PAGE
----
GingerAle
Oct 14, 2018

#2**+6 **

I found one of your questions (I’m a blŏŏdy mind reader). It wasn’t yesterday, though.

Here’s the link.

http://web2.0calc.com/questions/why-am-i-sooooo-dumb

DragonSlayer answered it. Your current post is proof that his answer is wrong.

You should make an account. Here’s a list of user names you can choose from.

http://web2.0calc.com/questions/help-me_37#r4

**Does anyone here, other than me, miss our Troll?**

GingerAleAug 6, 2016

#14**+6 **

Thank you for the reply. I actually did find these numbers, but not directly. I did this by creating a spread sheet starting with a value of X and incremented each successive value of X by multiplying by 1.05. I also kept a running total. When the 10th value = 100,000,000, I knew that was the correct starting value. (The 10th value was actually = 100,000,000.04 – a rounding error, I guess). It took about a half-hour to zero in on the starting value.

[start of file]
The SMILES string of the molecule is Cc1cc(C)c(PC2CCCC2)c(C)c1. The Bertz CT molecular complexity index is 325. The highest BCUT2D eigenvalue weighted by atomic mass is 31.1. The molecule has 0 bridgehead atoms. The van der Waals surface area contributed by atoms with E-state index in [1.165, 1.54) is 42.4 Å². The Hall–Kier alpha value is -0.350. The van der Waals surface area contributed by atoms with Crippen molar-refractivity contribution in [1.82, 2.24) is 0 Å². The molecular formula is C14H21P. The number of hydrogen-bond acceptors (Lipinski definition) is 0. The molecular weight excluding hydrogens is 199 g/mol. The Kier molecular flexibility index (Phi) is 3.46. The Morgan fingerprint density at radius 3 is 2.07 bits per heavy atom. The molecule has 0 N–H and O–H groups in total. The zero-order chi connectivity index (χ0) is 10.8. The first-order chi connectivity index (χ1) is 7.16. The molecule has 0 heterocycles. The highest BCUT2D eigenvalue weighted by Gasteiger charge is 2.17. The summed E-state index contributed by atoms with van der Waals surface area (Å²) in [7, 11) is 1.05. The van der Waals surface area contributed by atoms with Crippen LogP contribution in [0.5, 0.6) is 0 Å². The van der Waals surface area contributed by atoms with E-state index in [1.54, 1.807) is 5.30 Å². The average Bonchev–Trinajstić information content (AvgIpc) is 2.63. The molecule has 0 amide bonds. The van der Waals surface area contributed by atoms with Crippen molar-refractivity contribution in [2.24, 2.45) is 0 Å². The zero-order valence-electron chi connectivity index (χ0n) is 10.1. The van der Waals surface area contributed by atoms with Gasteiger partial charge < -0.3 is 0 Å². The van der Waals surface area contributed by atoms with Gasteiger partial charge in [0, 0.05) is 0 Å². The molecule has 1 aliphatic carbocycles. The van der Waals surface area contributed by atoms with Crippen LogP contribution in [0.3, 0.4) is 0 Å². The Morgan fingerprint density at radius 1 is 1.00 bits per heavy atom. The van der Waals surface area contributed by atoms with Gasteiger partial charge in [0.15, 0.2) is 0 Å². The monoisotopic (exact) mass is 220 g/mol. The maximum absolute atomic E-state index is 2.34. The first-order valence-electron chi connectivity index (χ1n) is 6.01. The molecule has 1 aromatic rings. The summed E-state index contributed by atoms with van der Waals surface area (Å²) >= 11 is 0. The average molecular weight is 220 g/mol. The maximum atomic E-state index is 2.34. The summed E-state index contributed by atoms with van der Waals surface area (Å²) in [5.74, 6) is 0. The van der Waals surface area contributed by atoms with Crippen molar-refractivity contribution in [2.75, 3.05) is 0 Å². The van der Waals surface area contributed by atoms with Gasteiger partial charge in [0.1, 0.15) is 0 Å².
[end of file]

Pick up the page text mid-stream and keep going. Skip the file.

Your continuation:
What I didn’t know how to do was find the starting value directly. Even though it is not an interest rate problem, I tried using the present value formula, with the interest rate set at 105% per year with a FV set at 100,000,000. . . . Nope! Not even close. I tried adjusting the “interest rate” by using a harmonic average, geometric average, and the median. Nope!

Now that you‘ve pointed out this is a geometric series, I read the wiki on this subject and found the formula relating to this.

https://en.wikipedia.org/wiki/Geometric_series#Economics

\(s=a{\frac {1-r^{n}}{1-r}}\)

After solving the formula for (a), the solution instantly popped out, like a “Where’s Wally” character.

Thanks guest. I always enjoy finding Wally.

GingerAleJun 18, 2016